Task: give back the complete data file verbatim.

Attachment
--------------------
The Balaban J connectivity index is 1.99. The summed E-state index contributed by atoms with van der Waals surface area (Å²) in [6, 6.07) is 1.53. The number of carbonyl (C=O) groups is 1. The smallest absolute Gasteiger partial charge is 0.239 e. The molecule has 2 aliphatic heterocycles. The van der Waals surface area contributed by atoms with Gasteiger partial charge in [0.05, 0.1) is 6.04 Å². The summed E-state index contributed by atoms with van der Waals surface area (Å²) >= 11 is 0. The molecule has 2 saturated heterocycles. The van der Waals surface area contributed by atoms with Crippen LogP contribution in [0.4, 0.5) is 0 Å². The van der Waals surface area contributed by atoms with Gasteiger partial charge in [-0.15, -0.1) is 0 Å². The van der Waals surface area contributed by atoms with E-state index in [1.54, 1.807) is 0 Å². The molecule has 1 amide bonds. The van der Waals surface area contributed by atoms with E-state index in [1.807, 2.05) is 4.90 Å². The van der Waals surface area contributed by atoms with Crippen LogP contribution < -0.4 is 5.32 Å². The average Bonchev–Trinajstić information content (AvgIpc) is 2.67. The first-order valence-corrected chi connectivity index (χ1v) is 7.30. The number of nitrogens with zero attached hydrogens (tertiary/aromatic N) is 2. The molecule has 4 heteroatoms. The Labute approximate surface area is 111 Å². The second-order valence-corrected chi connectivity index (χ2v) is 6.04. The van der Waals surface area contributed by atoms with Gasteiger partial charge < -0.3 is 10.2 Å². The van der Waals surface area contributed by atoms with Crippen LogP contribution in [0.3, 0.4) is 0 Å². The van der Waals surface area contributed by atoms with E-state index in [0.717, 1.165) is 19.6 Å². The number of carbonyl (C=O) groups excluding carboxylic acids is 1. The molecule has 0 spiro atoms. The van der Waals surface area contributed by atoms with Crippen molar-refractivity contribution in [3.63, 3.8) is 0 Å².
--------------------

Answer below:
The Balaban J connectivity index is 1.99. The summed E-state index contributed by atoms with van der Waals surface area (Å²) in [6, 6.07) is 1.53. The number of carbonyl (C=O) groups is 1. The smallest absolute Gasteiger partial charge is 0.239 e. The molecule has 2 aliphatic heterocycles. The van der Waals surface area contributed by atoms with Gasteiger partial charge in [0.05, 0.1) is 6.04 Å². The summed E-state index contributed by atoms with van der Waals surface area (Å²) >= 11 is 0. The molecule has 2 saturated heterocycles. The van der Waals surface area contributed by atoms with Crippen LogP contribution in [0.4, 0.5) is 0 Å². The van der Waals surface area contributed by atoms with Gasteiger partial charge in [-0.15, -0.1) is 0 Å². The van der Waals surface area contributed by atoms with E-state index in [1.54, 1.807) is 0 Å². The molecule has 1 amide bonds. The van der Waals surface area contributed by atoms with E-state index in [1.807, 2.05) is 4.90 Å². The van der Waals surface area contributed by atoms with Crippen LogP contribution < -0.4 is 5.32 Å². The average Bonchev–Trinajstić information content (AvgIpc) is 2.67. The first-order valence-corrected chi connectivity index (χ1v) is 7.30. The number of nitrogens with zero attached hydrogens (tertiary/aromatic N) is 2. The molecule has 4 heteroatoms. The Labute approximate surface area is 111 Å². The second-order valence-corrected chi connectivity index (χ2v) is 6.04. The van der Waals surface area contributed by atoms with Gasteiger partial charge < -0.3 is 10.2 Å². The van der Waals surface area contributed by atoms with Crippen LogP contribution in [0.3, 0.4) is 0 Å². The van der Waals surface area contributed by atoms with E-state index in [0.717, 1.165) is 19.6 Å². The number of carbonyl (C=O) groups excluding carboxylic acids is 1. The molecule has 0 spiro atoms. The van der Waals surface area contributed by atoms with Crippen molar-refractivity contribution in [3.63, 3.8) is 0 Å².